4. Capacity Building
NLT’s work at Lalgadh supports the government’s Leprosy Control Programme. Part of this work involves building up the capacity of ‘grassroots’ health workers and other influential community groups and leaders, for more effective leprosy control. A purpose-built training centre at Lalgadh facilitates this. One feature of this programme is the mobilisation and training of people affected by leprosy to become important contributors themselves in leprosy control.
5. Community Awareness
NLT’s work is steadily adopting a greater community thrust. The goal is to reduce lack of understanding about leprosy and help build a supportive community for all those affected by the disease. Street drama, for example, is used to convey essential facts about leprosy and encourage those with skin conditions to come forward for tests. A pioneering feature is the inclusion of people who have been affected by leprosy in such teams.
6. Stigma elimination
The major principle in all of NLT’s activities is to reduce the stigma that wrongfully and unjustly surrounds leprosy. It is aimed to promote the full participation in society of all those affected, including family members. NLT’s Stigma Elimination Programme (STEP) now provides the governing rationale in all that NLT does.
The Everest Marathon Fund has:
- Purchased ten motorbikes to make travel easier and quicker for staff visiting outlying health posts.
- Paid £4,500 for a new podiatry unit opened at Lal Gadh Hospital; this was used to pay the salaries of three shoe-makers and raw materials for one year.
- A further £1,000 was given to train a prosthesis technician.
- £4,000 has helped to fund a project to train people who are themselves affected by leprosy who will be able to identify and refer those with the early signs and symptoms of leprosy to prevent disability occurring.
- We have funded a further training programme for people affected by leprosy with professionally produced self-care videos and other training material.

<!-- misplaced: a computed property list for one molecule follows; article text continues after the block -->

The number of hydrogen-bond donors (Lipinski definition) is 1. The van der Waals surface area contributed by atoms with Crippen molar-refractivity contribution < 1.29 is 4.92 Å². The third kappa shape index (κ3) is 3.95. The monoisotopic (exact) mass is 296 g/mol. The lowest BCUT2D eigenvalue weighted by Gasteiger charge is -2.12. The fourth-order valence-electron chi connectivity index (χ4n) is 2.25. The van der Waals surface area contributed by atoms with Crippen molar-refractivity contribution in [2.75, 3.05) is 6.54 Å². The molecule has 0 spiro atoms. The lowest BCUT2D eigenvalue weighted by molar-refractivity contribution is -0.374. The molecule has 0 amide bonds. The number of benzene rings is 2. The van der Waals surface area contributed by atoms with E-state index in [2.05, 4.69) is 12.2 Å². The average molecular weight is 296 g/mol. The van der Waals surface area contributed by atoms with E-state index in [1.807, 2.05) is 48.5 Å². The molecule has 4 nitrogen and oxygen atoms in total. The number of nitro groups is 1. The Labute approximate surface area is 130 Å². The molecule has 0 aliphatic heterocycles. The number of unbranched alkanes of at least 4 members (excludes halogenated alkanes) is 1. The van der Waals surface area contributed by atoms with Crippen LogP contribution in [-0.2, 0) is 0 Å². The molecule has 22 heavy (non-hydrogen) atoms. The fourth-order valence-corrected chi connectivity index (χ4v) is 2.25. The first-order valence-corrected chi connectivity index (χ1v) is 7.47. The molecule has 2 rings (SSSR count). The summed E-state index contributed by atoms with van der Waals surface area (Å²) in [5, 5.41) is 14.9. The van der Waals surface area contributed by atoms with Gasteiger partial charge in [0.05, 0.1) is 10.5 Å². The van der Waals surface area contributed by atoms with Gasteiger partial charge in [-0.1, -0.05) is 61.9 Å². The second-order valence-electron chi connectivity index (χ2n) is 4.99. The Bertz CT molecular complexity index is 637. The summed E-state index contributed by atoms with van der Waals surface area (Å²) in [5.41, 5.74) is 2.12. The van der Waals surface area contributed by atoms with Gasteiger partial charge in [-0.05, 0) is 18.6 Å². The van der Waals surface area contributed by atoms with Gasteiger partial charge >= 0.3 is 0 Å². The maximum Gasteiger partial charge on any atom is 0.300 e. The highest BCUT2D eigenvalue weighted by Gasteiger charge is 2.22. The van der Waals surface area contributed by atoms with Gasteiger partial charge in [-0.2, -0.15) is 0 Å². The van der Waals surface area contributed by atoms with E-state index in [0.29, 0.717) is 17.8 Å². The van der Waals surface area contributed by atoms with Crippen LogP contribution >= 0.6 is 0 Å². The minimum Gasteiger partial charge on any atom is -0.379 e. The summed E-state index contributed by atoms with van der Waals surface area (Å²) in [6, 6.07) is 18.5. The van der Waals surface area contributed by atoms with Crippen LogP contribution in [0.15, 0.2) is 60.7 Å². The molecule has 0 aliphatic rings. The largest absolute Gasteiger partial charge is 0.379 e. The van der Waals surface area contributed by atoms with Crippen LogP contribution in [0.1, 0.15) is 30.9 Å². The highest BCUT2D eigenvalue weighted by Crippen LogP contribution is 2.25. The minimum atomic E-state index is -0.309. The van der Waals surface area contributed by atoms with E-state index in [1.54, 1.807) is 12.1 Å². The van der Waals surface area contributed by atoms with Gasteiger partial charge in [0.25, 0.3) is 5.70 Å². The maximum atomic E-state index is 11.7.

- The money donated in 2002 was used for work in the villages. There is a team of 15 ‘default tracers’ who tour the villages by bicycle checking that patients are continuing and do finish their treatment. Leprosy, like TB, can easily be treated with multi drug antibiotic treatment but it is essential to complete the drug course. After treatment at Lal Gadh, many people return to their villages and do not realise the importance of completing the treatment.
- A leather machine was purchased for Himalayan Leather Handicrafts, a fund-raising trading branch of NLT in Kathmandu where people affected by leprosy manufacture high-quality leather products (bags, wallets, etc).
- 60 bedside cabinets and an electric floor scrubber for Lalgadh hospital and a tempo for transporting patients from the bus stop to the hospital.
- £5,600 for salaries and patient care at Lal Gadh.
- In 2010 £7000 was used to help purchase a vehicle for staff to visit rural community projects and £2000 for a diagnostic microscope.
- Our 2011 grant of £9000 has been used to buy surgical equipment for a newly renovated operating theatre.
- In 2013 we purchased a new operating table and LED operating theatre lights for Lal Gadh hospital.
- In 2018 £3000 is being given to build specially adapted housing and village latrines.